Trump, on the other hand, rejected the very idea of the mainstream, pitching himself as the savior of one half of a country at war with itself. He bought Facebook ads targeted to specific audiences and unseen by the rest. He railed against the media, protestors, free-traders, outsourcers, Mexicans, immigrants, Muslims, and Clinton herself, whom he announced should be jailed and suggested should be shot. His campaign benefited from a stream of social-media-borne samizdat, a Pynchonian shadow narrative that took root and spread outside the glare of mass media. Trump gambled that his manufactured dissent would resonate more powerfully than Clinton’s manufactured consent. And he was right. He won.
Trump rejected the very idea of the mainstream, pitching himself as the savior of one half of a country at war with itself.
Since his election, Trump has governed much as he has campaigned, maximizing national discord. At the inauguration, he insulted previous administrations and bemoaned the “American carnage” they left. He rammed through a far-reaching travel ban on a Friday, reportedly because it would result in more protests that would inspire and enrage his own followers. His communications strategy has been a relentless assault on the very idea of a shared, objective universe—hence the famous invocation of “alternative facts” to explain away his fantastical argument about the size of his inauguration crowds. He has declared the news media an “enemy of the American people,” and hinted that recent anti-Semitic bomb threats were planted by Jews themselves to make his supporters look bad.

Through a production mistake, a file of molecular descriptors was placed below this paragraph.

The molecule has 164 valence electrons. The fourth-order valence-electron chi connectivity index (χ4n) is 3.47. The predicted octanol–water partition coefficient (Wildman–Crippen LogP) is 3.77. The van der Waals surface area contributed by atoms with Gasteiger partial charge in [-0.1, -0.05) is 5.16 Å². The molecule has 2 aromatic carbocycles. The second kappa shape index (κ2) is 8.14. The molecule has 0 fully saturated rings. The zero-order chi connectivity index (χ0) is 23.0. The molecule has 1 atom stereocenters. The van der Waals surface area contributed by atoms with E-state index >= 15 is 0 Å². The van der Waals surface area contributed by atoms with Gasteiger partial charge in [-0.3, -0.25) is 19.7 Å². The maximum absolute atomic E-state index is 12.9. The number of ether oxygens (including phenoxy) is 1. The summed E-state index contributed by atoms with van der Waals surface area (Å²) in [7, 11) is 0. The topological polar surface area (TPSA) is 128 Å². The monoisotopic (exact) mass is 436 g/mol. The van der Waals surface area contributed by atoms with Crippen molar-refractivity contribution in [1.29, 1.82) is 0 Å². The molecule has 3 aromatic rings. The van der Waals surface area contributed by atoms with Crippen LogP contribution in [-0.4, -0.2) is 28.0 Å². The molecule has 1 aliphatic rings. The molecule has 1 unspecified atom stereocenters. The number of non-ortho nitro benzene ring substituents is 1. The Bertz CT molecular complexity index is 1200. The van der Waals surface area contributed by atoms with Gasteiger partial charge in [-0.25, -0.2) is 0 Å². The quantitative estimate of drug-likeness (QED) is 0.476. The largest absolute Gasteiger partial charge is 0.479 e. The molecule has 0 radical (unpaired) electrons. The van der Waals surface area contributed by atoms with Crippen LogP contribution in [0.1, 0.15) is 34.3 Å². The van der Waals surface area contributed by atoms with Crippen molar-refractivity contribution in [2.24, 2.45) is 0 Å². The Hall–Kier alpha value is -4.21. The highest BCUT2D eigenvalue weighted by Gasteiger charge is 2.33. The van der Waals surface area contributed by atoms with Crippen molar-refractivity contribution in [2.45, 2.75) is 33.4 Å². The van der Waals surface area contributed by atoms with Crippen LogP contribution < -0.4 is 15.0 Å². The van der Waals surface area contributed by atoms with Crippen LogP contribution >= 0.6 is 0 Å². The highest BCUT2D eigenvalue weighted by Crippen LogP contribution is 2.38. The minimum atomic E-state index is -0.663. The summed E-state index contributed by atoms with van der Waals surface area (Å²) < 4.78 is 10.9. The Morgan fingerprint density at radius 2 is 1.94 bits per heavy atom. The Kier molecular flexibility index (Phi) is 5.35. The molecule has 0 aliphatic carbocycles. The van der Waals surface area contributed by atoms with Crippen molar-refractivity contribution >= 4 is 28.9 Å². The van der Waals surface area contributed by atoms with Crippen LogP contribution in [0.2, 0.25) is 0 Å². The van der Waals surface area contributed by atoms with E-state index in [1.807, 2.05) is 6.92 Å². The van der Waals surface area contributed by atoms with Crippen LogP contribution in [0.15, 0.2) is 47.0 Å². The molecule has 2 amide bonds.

The president has not tried to forge a new national narrative, he has forged an alternative national narrative, one that has not attracted huge swaths of the country—but has activated and energized the segment of the electorate most primed to receive his message. He is, characterologically and strategically, a divider, not a uniter.